Discovering the Castle Grounds.
Stroll along the historical trail through the grounds of Heiligenberg Castle, where 16 information points present interesting historical facts. For example you can read about the amphorae along the balustrade or about the various memorial sights in the Golden Cross Garden (Kreuzgarten). The stations listed here are not all part of the historical trail.
1. The Fountain in the Castle Courtyard
The centre piece of the castle courtyard since 1885 has been a striking decorative fountain. The four mythical creatures spouting water into the stone basin out of a tall column surmounted by a lion is surrounded by trumpet trees. The present courtyard was significantly altered from the time of Grand Duchess Wilhelmine. A sketch by Prince Alexander shows the courtyard estate still from the time as an agricultural building.
2. The Garden Parlour
Alexander of Hesse and by Rhine had the Garden Parlour built in 1873. Flooded by daylight through large windows in all four walls and with its ornate stucco work and chandeliers it is without doubt the most beautiful and impressive room in the castle. In 2007 the extensive restoration was completed by the architectural office of Volk in Bensheim-Auerbach. Today, this well-preserved classicist hall can be hired for ceremonies and events.
3. The Russian House (Historical Trail)
During the numerous summer breaks, the Russian entourages used the so-called Russian House to accommodate the court servants who travelled with them. During the extensive restoration work completed in 2014, the perfectly preserved half-timbering in the upper gable section was exposed and preserved. Before the renovation (photo on the left), the Russian House was an unsightly broken-down building with wooden shingles. Now the smart-looking lodge houses a documentation and visitor’s information centre.
4. The Horse Memorial Slabs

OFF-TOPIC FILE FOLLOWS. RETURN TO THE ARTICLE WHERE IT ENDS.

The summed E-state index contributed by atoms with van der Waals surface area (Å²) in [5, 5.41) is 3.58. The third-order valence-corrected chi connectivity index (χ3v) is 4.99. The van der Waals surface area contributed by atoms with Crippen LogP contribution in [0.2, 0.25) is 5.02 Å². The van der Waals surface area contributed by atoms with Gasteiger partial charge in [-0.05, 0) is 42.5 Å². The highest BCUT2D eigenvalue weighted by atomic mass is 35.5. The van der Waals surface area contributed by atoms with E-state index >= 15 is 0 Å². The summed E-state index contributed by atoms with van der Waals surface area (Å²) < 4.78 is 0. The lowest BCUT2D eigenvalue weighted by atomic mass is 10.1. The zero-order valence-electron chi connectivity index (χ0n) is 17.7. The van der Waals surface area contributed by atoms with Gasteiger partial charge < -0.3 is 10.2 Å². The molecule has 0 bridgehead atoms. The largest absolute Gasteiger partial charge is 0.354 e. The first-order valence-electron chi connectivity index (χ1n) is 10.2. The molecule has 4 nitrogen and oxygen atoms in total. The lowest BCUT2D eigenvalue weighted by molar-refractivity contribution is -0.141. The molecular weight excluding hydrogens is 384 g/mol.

These slabs were once set in the stables and moved to here when they were demolished. They refer to Duschek, the faithful horse of Alexander Prince of Bulgaria which he rode in the decisive battle of Slivnitsa (1885) against the Serbs and to Jessie, the riding horse of Princess Ludwig (Victoria of Hesse), the grandmother of Prince Philip, the Duke of Edinburgh that died here.
5. The Bathing Hut (Historical Trail)
Originally just a garden hut it was extended with an outside covered area and used for changing before a refreshing dip in the oval pool. It holds a small gallery of pictures and photos – open together with the Russian House.
6. The Dog Graves
Between the pool and the bathing hut are two dog graves with the still legible inscriptions: “To my faithful companion Fox, given by Alexander II of Russia, 10 April 1888” and “To my faithful friend of 14 years, Mylord, 29 August 1872”.
7. The Bathing Pool
The stone pool was probably the first ever along the Bergstraße and was initially built for the Tsar’s family to enjoy.
8. The Deer Lookout (Historical Trail)
The deer lookout was built by Prince Alexander and belonged to a game reserve extending along the slopes towards the Balkhausen valley. After it was wantonly set on fire a few years ago, it was rebuilt in 2014 with the help of Hesse forestry commission.
9. The Castle Pond (Historical Trail)
The idyllic pond was already started during the time of Grand Duchess Wilhelmine and enlarged by her son Prince Alexander in 1877 to what we see today. The excavated earth was used to construct the new approach road. The pond was probably also used for boating, as old rings on the small landing stage indicate.
10. The Pergola Tunnel (Historical Trail)
The pergola tunnel extended from below the terrace in the direction of the convent ruins. It was laid out shortly after 1830 by the gardener of Grand Duchess Wilhelmine and originally consisted of hazel and hornbeam. In the vernacular the pergola tunnel was referred to as the tunnel of love. Today, the walkway, which was restored in 2014, ends at the deer lookout. The illustration is depicted on a picture postcard from 1910.
11. The Convent Ruins (Historical Trail)